Last weekend, Creative Alliance held its fourth Made in Baltimore Short Film Festival, a showcase of 11 outstanding movies that were made by, for or about Baltimoreans and the city they live in. The event, held online and hosted by drag queen Betty O’Hellno, was a great way of reminding us that there is more to watch than just Netflix, even if we’re stuck at home.
This year, the festival had a total of 11 film entries, and though it was held virtually, Creative Alliance went all out in encouraging audience participation by allowing viewers to chat with some of the creators of the films afterward. The films spoke about everything ranging from LGBTQ rights, the Black Lives Matter (BLM) movement, the COVID-19 pandemic and much more, providing a diverse and authentic display of the talent of Baltimore’s filmmaking community.
The 11th entry, titled Kween For A Day and directed by James Burkhalter, was almost an encapsulation of how much of the showcase would progress — a short, raw and poignant exploration of the life of an individual Baltimorean. It was essentially a portrait of the life of Scott Murdock, who performs as drag queen Shaunda Leer, across the city. The film shows two transformations of Scott to Shaunda: one through Scott getting dressed as Shaunda and the other as a sort of monologue describing Scott’s first experiences with drag.
It concludes with Shaunda’s experience at the 2019 D.C. Pride Parade when there was a potential shooter situation, which made Shaunda realize, “If my community was ever threatened, I need[ed] to be there,” and acknowledge the familial and social difficulties LBGTQ people face through simply being themselves. One of the touching final statements that really hit home with me was “Whatever it is that makes you happy, that’s really what it’s all about.”
Two of the films from the night dealt with the impact of BLM. The first, But Don’t Believe Them from Michael Ivan Schwartz, consists of interviews and live music sessions with jazz artist Mark G. Meadows. Meadows, who has long been involved with political activism, speaks about how the killing of George Floyd reignited his anger and passion and encouraged him to make music “to see people actually coming together and having empathy for each other.”
The next film, TRIBE, directed by Maceo Tendaji and performed by Akilah Divine, was a music video that shows how the brutalization of Black people affects the psyche of future generations and the need for current action. Some lines that stuck out to me were “Don’t you fall asleep now / You must stay woke” and “Haven’t you heard, it’s open season / They killing us and not giving reasons.”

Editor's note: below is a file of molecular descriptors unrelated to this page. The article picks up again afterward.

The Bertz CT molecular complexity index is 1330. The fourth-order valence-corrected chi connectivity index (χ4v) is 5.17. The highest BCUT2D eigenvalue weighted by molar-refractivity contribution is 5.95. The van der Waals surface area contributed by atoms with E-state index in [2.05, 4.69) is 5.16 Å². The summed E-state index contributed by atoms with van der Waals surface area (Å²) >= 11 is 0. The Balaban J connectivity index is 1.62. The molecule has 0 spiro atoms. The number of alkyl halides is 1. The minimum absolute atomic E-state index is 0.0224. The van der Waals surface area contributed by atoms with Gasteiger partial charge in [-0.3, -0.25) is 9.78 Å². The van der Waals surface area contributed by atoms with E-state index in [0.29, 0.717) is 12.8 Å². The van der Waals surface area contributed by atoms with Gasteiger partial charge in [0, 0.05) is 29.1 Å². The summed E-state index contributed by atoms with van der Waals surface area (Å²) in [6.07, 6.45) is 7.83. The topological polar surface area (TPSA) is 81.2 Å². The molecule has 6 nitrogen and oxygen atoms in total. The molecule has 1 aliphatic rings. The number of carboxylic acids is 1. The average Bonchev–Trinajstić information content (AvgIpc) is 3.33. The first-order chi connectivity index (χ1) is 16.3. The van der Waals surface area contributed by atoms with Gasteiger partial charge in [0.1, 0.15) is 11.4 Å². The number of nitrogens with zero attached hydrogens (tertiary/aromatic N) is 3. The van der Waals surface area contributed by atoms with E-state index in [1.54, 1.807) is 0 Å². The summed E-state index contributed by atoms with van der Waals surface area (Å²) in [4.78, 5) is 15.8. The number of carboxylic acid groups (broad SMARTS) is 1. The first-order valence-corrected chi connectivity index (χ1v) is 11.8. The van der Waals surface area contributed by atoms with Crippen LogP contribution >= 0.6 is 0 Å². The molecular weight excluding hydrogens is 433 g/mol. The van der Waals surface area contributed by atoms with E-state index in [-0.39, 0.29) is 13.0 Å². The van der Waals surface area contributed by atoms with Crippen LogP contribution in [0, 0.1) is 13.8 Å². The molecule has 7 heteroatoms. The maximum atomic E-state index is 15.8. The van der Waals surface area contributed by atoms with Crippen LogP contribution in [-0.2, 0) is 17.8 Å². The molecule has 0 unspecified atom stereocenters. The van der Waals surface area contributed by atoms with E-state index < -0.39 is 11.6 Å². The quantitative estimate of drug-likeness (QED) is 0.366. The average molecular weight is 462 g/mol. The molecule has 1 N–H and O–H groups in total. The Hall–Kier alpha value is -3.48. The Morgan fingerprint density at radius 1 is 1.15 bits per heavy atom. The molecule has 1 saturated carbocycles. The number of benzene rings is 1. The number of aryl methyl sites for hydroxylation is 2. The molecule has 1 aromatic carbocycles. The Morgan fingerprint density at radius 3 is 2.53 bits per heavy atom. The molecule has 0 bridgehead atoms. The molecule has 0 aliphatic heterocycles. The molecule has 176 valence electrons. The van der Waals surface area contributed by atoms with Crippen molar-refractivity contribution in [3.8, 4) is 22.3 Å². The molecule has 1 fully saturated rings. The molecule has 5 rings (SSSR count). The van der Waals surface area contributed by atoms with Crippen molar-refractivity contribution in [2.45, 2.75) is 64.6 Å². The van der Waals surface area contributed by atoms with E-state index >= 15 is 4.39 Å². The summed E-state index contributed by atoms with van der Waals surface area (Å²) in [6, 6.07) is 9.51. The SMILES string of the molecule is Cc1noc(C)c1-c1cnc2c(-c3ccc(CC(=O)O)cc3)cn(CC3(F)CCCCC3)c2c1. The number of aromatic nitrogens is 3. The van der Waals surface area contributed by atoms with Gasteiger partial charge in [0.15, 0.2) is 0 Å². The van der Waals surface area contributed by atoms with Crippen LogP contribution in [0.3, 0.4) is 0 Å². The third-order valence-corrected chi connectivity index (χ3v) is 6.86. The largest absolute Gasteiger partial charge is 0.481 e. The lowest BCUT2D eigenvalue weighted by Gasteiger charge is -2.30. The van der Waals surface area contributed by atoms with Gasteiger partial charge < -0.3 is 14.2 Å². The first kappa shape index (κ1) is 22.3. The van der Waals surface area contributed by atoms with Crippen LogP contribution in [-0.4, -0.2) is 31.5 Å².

Another of my favorites from the night — Vaporwave by Jon and Mat Firman — was the most unconventional of the lot. Draped in the weird retro aesthetic of vaporwave, it depicts a sexual encounter between a man and a prostitute at a hotel, which gets progressively more unsettling because of the man’s demands from the woman and his postulations about vaporwave itself, calling it “the ultimate embodiment of the movement against postmodernism” since it “harkens [him] back to the final moment [in the ‘80s and ‘90s] when technological progress and globalization told [him] a utopia was still possible.” Though quite bizarre, it kept you hooked, and it was probably the only time I’ll ever see a movie based on vaporwave.
The Festival also nominated three of the films as its top three. These films included Pizza People by John Beckham, All of This is Somehow True from Joseph Kraemer and Not Just a Game: The Story of Savage, directed by Myles Banks.
In third place was Pizza People, a lovely film about the creation of Paulie Gee’s in Hampden. Full of shots of delicious pizza and vivid descriptions of building a restaurant from scratch, it’s the type of cheesy fare that is bound to entertain — and create a sudden urge to order some pizza.
Second place went to All of This is Somehow True, an avant-garde demonstration of the impact of COVID-19. It brought out the hidden and minute ways that the pandemic has affected our lives, from eating cereal, going to the bathroom, the sounds of traffic and more, all becoming a part of the new “normal.”
Last but not least, in first place was Not Just a Game: The Story of Savage, directed by Myles Banks. This film follows the life of Savage, a squeegee boy from East Baltimore, who attempts to escape poverty by joining an ice hockey team called the Baltimore Banners. It shows how Savage gradually begins to invest more of himself into the team despite having to clean cars for a living and how his love for the team inspired his younger brother to join as well. It was a feel-good story about individualism and community support that got me a bit teary-eyed but ultimately left a smile on my face; it perfectly capped off an emotional evening.
The Made in Baltimore Short Film Festival is still available on demand until the end of this month, and I highly encourage watching it. It’s a great way to support independent creators from Baltimore during these difficult times and, of course, to also enjoy a curated selection of great movies.